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Celebrating PRIDE Month With Carlo Castruccio Castracani, Featured Research Staff Member for June
Editor’s Note: For PRIDE Month, our Featured Research Staff member for June is Carlo Castruccio Castracani, PharmD, PhD. Dr. Castruccio Castracani is a research associate in the lab of Stefano Rivella, PhD. A native of Italy, he earned his PharmD in 2016 and his PhD in Neurosciences in 2019 from the University of Catania. In this Q&A, Dr. Castruccio Castracani discusses his dedication to the LGBTQ+ community, his research and experiences at CHOP, and his interests outside of the lab. As an Italian, he’s passionate about food!
What message do you hope people take away from Pride Month?
Pride Month is the most important moment of the year for the LGBTQ+ community, when we celebrate our past and the people who allowed us to be here today. At the same time, we address the social issues that our community faces every day, to improve our society. Pride Month is a celebration open to everybody: the LGBTQ+ community is an open and safe space, even for allies – heterosexual and/or cisgender people who try to make the world a better place for people in the LGBTQ+ community.
In this light, I hope people can better understand that each action, each bill, each attack to the LGBTQ+ community is an issue for everybody. We see this every day, especially toward transgender people and kids. For example, we are witnessing the ban of books from libraries and schools, or bills like the “Don’t Say Gay” in Florida, which claims to protect kids because it is inappropriate. Is it inappropriate to learn about culture? For people to express themselves and what they are? To give tools to kids and youths to understand better themselves and avoid the pain and the issues we faced in the past? To provide help to parents and families about having a trans kid? To support same-sex parents in raising their kids without fear and out of danger? To show that a better world, made of diversity, respect and equity is possible? To show that we all have equal rights?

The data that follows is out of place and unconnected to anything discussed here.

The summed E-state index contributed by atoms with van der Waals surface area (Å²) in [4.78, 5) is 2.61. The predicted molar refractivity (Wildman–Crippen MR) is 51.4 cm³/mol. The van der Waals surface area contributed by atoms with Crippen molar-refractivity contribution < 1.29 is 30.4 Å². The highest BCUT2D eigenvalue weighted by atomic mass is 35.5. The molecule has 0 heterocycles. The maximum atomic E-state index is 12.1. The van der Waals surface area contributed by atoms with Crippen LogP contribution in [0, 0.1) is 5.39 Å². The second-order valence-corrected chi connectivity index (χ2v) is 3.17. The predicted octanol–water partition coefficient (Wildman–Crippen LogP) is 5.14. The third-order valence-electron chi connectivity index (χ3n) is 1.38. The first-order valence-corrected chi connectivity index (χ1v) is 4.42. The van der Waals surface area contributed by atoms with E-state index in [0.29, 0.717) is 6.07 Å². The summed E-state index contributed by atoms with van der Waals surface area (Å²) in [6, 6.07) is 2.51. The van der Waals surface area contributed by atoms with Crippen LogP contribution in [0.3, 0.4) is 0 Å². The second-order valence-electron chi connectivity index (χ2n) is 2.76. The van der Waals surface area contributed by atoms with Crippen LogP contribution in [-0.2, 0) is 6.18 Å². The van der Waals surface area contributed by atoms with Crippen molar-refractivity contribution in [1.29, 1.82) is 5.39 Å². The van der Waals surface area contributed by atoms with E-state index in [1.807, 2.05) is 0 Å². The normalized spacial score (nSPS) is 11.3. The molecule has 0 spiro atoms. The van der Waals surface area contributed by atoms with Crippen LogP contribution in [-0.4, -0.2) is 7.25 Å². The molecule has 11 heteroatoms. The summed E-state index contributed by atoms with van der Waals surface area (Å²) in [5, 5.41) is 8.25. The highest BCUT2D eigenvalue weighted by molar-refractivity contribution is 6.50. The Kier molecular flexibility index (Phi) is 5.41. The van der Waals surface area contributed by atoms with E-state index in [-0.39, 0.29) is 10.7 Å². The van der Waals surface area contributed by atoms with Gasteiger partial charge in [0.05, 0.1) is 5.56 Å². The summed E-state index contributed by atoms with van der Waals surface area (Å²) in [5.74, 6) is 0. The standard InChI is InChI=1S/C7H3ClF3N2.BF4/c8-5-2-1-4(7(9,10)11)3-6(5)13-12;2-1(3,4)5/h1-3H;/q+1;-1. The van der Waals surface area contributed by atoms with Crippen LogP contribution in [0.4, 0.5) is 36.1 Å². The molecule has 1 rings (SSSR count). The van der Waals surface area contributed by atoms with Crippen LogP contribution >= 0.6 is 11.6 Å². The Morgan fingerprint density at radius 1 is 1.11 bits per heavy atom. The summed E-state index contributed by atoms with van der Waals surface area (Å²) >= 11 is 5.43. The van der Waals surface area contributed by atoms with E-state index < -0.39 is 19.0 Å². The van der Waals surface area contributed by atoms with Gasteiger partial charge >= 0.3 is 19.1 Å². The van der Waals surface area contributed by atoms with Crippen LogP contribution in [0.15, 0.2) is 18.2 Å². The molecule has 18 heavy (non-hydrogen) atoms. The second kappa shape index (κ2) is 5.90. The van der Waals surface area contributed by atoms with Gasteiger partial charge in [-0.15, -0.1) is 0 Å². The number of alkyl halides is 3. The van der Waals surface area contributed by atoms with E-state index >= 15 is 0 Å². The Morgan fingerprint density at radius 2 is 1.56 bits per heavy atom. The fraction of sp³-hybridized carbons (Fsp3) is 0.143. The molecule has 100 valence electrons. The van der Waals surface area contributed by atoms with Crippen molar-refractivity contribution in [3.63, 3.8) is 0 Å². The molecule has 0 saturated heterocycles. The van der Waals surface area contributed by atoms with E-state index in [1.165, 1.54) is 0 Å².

During this Pride Month, I would like people to consider these questions and reflect on how we can all help to build a better society against any kind of discrimination. I also hope that more people will discover themselves as allies and decide to join the community and support it.
What are some research projects you are currently working on, and why are they important?
I work on developing murine models of congenital sideroblastic anemias (CSAs) and gene therapy applications to cure them. CSAs are a rare and diverse class of inherited disorders that result in altered mitochondrial iron metabolism. I focus my research on the most common form of X-linked sideroblastic anemia (XLSA), which results from mutations in the ALAS2 gene and inhibits normal heme biosynthesis. Insufficient heme biosynthesis leads to hypoxia, continual stimulation of erythropoiesis, and iron-overload. The prevalence of XLSA is unknown, but there are an estimated 200 cases with fewer than 100 unrelated probands. Clinically XLSA is characterized by anemia, and in some cases, reticulocytopenia, ineffective erythropoiesis, and secondary iron-overload. Treatment strategies for patients include supportive therapies, specifically vitamin B6 and iron chelators. However, over time patients become non-responsive. Gene therapy offers a more long-term treatment strategy for patients with CSA.
What are some of the most salient experiences you’ve had at CHOP, research or otherwise?
On the research side, I can define my entire journey here at CHOP as a salient experience.